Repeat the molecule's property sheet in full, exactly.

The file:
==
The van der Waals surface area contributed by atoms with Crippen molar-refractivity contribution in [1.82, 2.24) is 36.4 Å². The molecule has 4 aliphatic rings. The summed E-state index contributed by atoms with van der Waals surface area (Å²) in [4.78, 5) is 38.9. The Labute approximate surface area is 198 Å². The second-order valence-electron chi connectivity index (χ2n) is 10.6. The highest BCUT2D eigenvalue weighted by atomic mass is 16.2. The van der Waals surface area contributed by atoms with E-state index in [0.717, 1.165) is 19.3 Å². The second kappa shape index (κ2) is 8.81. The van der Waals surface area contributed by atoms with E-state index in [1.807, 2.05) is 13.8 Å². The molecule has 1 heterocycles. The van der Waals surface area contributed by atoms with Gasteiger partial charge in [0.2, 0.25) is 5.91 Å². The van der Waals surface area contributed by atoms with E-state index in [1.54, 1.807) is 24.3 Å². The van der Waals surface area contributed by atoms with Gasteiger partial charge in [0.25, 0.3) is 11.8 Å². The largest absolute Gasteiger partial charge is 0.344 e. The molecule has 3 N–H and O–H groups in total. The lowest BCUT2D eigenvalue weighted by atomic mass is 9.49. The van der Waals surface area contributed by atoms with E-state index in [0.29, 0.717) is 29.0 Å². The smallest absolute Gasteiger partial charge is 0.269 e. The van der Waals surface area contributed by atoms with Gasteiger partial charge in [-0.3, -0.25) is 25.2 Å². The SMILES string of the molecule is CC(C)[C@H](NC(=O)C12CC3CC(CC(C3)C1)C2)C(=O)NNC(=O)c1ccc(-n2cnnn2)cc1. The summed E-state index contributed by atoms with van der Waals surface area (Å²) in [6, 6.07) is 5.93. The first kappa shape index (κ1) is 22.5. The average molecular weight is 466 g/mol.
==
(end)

The van der Waals surface area contributed by atoms with Crippen molar-refractivity contribution in [1.82, 2.24) is 36.4 Å². The molecule has 4 aliphatic rings. The summed E-state index contributed by atoms with van der Waals surface area (Å²) in [4.78, 5) is 38.9. The Labute approximate surface area is 198 Å². The second-order valence-electron chi connectivity index (χ2n) is 10.6. The highest BCUT2D eigenvalue weighted by atomic mass is 16.2. The van der Waals surface area contributed by atoms with E-state index in [0.717, 1.165) is 19.3 Å². The second kappa shape index (κ2) is 8.81. The van der Waals surface area contributed by atoms with E-state index in [1.807, 2.05) is 13.8 Å². The molecule has 1 heterocycles. The van der Waals surface area contributed by atoms with Gasteiger partial charge in [0.2, 0.25) is 5.91 Å². The van der Waals surface area contributed by atoms with E-state index in [1.54, 1.807) is 24.3 Å². The van der Waals surface area contributed by atoms with Gasteiger partial charge in [0.25, 0.3) is 11.8 Å². The largest absolute Gasteiger partial charge is 0.344 e. The molecule has 3 N–H and O–H groups in total. The lowest BCUT2D eigenvalue weighted by atomic mass is 9.49. The van der Waals surface area contributed by atoms with E-state index in [0.29, 0.717) is 29.0 Å². The smallest absolute Gasteiger partial charge is 0.269 e. The van der Waals surface area contributed by atoms with Gasteiger partial charge in [-0.3, -0.25) is 25.2 Å². The SMILES string of the molecule is CC(C)[C@H](NC(=O)C12CC3CC(CC(C3)C1)C2)C(=O)NNC(=O)c1ccc(-n2cnnn2)cc1. The summed E-state index contributed by atoms with van der Waals surface area (Å²) in [6, 6.07) is 5.93. The first kappa shape index (κ1) is 22.5. The average molecular weight is 466 g/mol.